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Why Wall Street loves Trump

There's a love-fest going on between Wall Street and Donald Trump — but not for the usual political reasons.

The truth is, Wall Street loves a circus — and Trump just brought it to town.

"The guy is hilarious," said one sales trader. "I can't wait to see what he does next."

That's the general consensus of Wall Streeters I spoke with: Trump shoots off his mouth and isn't politically correct, but a lot of folks from the investment community share his views and believe that the government is broken.

"I love the guy!" another sales trader said. "He says what everyone is thinking."

Here are the most common reasons why Wall Streeters are flirting with a Trump nomination:

  • He's entertaining.
  • He's a refreshing non-traditional candidate.
  • They see him as capable of getting the economy firing on all cylinders again.
  • They think he would cut the corporate tax rate

Even the Hillary Clinton supporters love him — they see him as a clear path to another Clinton presidency.

Donald Trump
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Donald Trump

One thing a lot of finance professionals said that was intriguing about Trump: They feel like they know him.

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Mostly because anyone who has worked at an investment bank, a hedge fund or mutual fund has had a boss similar to Mr. Trump. He's the kind of no-nonsense, results oriented, brash and compassionate (if you catch him on a good day) type of leader who has no problem firing his employees if they don't deliver. He's tough, but fair (usually).

And most prefer the devil they know.

OK, so they love him. But would they vote for him?

Not necessarily.

He's like a Cinderella story during the NCAA's March Madness basketball tournament: A lower-seeded team knocks off a couple heavyweights and dances straight to the Sweet 16. That's when everyone starts to take notice. The casual fan wants to see how far they'll go, but no one actually believes they can win it all. Until then, everyone keeps tuning in to watch.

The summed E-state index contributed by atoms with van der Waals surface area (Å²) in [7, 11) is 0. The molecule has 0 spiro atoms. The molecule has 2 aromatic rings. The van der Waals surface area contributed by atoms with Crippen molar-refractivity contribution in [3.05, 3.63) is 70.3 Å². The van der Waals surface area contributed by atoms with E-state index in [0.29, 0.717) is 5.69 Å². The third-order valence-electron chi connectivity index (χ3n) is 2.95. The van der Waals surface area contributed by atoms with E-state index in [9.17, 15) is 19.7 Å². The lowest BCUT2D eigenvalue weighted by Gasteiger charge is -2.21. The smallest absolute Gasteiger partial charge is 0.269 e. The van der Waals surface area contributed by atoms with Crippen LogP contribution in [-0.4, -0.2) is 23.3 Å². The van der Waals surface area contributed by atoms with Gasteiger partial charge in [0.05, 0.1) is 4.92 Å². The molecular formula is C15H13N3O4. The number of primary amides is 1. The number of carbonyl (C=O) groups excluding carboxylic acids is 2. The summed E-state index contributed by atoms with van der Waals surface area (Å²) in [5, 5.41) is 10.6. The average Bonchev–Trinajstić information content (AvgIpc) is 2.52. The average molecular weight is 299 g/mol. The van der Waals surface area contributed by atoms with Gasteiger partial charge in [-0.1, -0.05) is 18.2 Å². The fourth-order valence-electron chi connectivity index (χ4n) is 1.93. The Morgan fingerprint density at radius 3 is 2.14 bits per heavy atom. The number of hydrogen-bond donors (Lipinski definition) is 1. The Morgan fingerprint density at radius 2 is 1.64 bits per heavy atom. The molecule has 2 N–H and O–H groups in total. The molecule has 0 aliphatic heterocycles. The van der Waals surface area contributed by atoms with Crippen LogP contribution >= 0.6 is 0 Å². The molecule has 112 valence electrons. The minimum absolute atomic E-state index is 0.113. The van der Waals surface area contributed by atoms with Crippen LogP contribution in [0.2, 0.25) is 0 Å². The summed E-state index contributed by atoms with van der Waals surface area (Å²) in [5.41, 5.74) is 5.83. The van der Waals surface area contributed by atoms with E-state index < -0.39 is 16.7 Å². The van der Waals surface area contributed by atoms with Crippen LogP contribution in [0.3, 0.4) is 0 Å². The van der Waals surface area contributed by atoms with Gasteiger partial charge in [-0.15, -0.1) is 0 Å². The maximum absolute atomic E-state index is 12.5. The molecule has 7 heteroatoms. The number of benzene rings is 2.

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"I almost think he's going to bow out of the election at some point," one money manager said. "He'll just wake up one morning and say that it was all just an act to show how messed up the system is."

But, maybe …

"He's absurd, but absurdly intriguing," one trader said. "I'd never want him as my leader, but then I second guess myself and think about how at least he's honest and I know what I'm getting versus these other people who posture as saints. They are as bad — if not worse — than him."

OK, let's cut to the chase:

1. Would you vote for Trump vs. Hillary Clinton?

2. Would you vote for Trump running as Independent vs. Hillary Clinton and Republican nominee?

The first question was a resounding yes from most of these Wall Streeters. (Though, you could argue that was more of an anti-Hillary vote than a pro-Trump vote.) However, the second question was quite different and revealed the biggest concern: The possibility of Trump running as an independent.

Three-quarters of the respondents said they'd vote for the GOP nominee, but they saw it as a wasted vote because of the Trump factor.

"He lowered the level of political discourse, and he's killing the Republican Party's chances," one investment banker said. "If we want to beat Hillary; then he needs to get in line or drop out."

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As a registered Independent, I don't have a horse in this race. And regardless of who you're backing in this election, Trump should be credited for raising awareness. We're 15 months away from the presidential election and more people are communicating and caring about the country than ever before.

For now, Trump remains at the center of attention. Politics have become just like the World Wrestling Federation — it's all fake. And Trump is a fan favorite. He's like The Undertaker. His mere presence brings chills to the spines of both voters and opponents. He towers over his fellow candidates and possesses sound bites like: "You could see there was blood coming out of her eyes," refereeing to Fox debate moderator Megyn Kelly, "Blood coming out of her wherever."

So throw some more popcorn in the microwave and grab a seat on the couch before the next debate.

This is gonna be good!

Commentary by Turney Duff, a former trader at the hedge fund Galleon Group. Duff chronicled the spectacular rise and fall of his career on Wall Street in the book, "The Buy Side," and is currently working on his second book, a Wall Street novel. He is also featured on the CNBC show, "The Filthy Rich Guide." Follow him on Twitter @turneyduff.